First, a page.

Yesterday, I did something unusual. I went to see a movie that was filled with frightening scenes and macho bravado. And I drank it up all.
Liam Neeson in the film The Grey. Photo credit.
It’s old fashioned and sexist to believe that men should all be strong and brave, just as it would be to believe that all women should be nurturing and gentle. But the news has been filled with stories of weak, dishonourable men as of late. And it is making me long for a time (fictional or not) for when “men were men.”
First there is the Penn State football scandal in which assistant football coach Jerry Sandusky repeatedly abused young boys. On several occasions, according to this report posted today, Sandusky was caught in the middle of abusing a child:
- In the fall of 2000, a janitor named James Calhoun witnesses Sandusky pinning a young boy up against a wall and abusing him. He does not pull Sandusky off the child and get the child to safety.
- In this same year, another employee, Ronald Petrosky, is cleaning the showers and comes across Sandusky abusing another young boy. Again, another man witnesses a man abusing a child and does not intervene and get the child to safety.
- In 2002, a graduate assistant to the team, Mike McQueary, comes across Sandusky sodomizing a young boy. Yet again, another a grown man does not intervene and get the child to safety.
I like to think that if I had been in the position of any of the three men above that I would run up screaming and yelling and try to push Sandusky away from the child. I also strongly believe that the men I know best would rather risk a black eye and upsetting an influential sports figure on campus, than live with knowing that they walked away from a child who desperately needed help. It’s one thing to hear of suspected abuse, but to witness it in the act not intervene? I simply can’t understand this.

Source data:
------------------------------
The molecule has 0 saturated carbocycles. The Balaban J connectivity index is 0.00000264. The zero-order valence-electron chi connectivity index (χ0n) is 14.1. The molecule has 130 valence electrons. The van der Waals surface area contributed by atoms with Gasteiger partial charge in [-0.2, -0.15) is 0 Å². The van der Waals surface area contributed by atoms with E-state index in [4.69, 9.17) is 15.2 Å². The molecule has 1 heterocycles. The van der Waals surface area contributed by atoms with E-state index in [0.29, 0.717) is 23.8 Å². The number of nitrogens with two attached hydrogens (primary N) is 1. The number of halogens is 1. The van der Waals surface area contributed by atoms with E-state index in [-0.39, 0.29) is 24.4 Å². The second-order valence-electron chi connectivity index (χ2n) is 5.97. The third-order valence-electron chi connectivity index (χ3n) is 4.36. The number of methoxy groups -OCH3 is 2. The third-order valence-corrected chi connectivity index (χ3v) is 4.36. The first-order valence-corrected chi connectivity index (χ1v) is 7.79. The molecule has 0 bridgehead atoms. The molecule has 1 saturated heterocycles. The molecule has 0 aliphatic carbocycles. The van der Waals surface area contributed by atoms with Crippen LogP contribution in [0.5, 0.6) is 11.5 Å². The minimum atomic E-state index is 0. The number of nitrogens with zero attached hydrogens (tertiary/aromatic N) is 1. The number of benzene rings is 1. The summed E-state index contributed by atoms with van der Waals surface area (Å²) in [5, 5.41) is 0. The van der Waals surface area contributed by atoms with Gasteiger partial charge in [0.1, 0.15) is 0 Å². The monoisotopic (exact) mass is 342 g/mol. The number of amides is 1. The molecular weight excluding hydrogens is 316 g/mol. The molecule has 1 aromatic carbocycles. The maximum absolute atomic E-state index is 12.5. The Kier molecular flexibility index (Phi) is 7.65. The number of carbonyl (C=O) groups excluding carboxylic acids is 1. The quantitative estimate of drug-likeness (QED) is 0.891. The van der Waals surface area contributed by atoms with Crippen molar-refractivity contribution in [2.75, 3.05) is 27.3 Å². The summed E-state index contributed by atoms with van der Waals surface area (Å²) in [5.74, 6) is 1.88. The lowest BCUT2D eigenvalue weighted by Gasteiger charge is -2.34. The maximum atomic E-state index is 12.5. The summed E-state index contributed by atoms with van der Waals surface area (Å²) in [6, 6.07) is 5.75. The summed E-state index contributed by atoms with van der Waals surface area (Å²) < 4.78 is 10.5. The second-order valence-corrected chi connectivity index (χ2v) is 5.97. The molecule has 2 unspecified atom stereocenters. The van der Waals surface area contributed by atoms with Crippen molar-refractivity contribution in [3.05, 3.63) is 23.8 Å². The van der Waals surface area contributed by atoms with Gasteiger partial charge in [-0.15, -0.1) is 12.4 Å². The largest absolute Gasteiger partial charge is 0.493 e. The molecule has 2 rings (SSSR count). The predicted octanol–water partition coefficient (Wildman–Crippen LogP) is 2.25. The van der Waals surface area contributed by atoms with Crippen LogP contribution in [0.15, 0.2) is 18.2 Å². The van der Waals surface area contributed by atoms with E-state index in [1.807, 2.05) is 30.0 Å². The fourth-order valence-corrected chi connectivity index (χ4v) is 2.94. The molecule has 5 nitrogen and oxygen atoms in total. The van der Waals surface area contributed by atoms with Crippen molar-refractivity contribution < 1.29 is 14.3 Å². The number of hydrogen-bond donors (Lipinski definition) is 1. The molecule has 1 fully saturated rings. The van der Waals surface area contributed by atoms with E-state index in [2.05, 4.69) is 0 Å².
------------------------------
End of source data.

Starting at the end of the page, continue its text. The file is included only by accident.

Next, we have Captain Schettino of the Costa Concordia. His ship goes down, and rather than working to organize a rescue, he jumps overboard and saves himself. From a lifeboat, he watches the passengers frantically trying to escape while a Coast Guard captain urges him to go back on board to assist with the rescue. The entire conversation between Schettino and the Coast Guard is recorded and you can hear the captain’s weak excuses for not going back and the Guard finally demanding that he do — ” Get back aboard, damn it!” – to no avail. There are 11 passengers confirmed dead, and another 23 still unaccounted for.
And last but not least, the major news from yesterday was the guilty verdict in the Shafia case. Three members of the family, including the father, are charged with killing four members of the family – three sisters and the father’s second wife. Again, we have a man, Mohammad Shafia, putting his own needs first.
In the Penn State case, it would seem that the men did nothing so that they could avoid ruffling the feathers of a popular football team’s leadership, while in the Costa Concordia situation, Schettino feared for his own life and ran for shelter rather than to fulfill his duty as captain. Then, with Shafia, he is so focused on his own “honour” and reputation, he murders his own flesh and blood. Rather than re-examine his own values and do the hard work of bridging a compromise with his daughters, he decided to just make the “problem” go away.
I know there are plenty of honourable men – and women — in our society today. They quietly do hard, brave work every day. But the spate of recent media stories has really had me feeling sick to my stomach.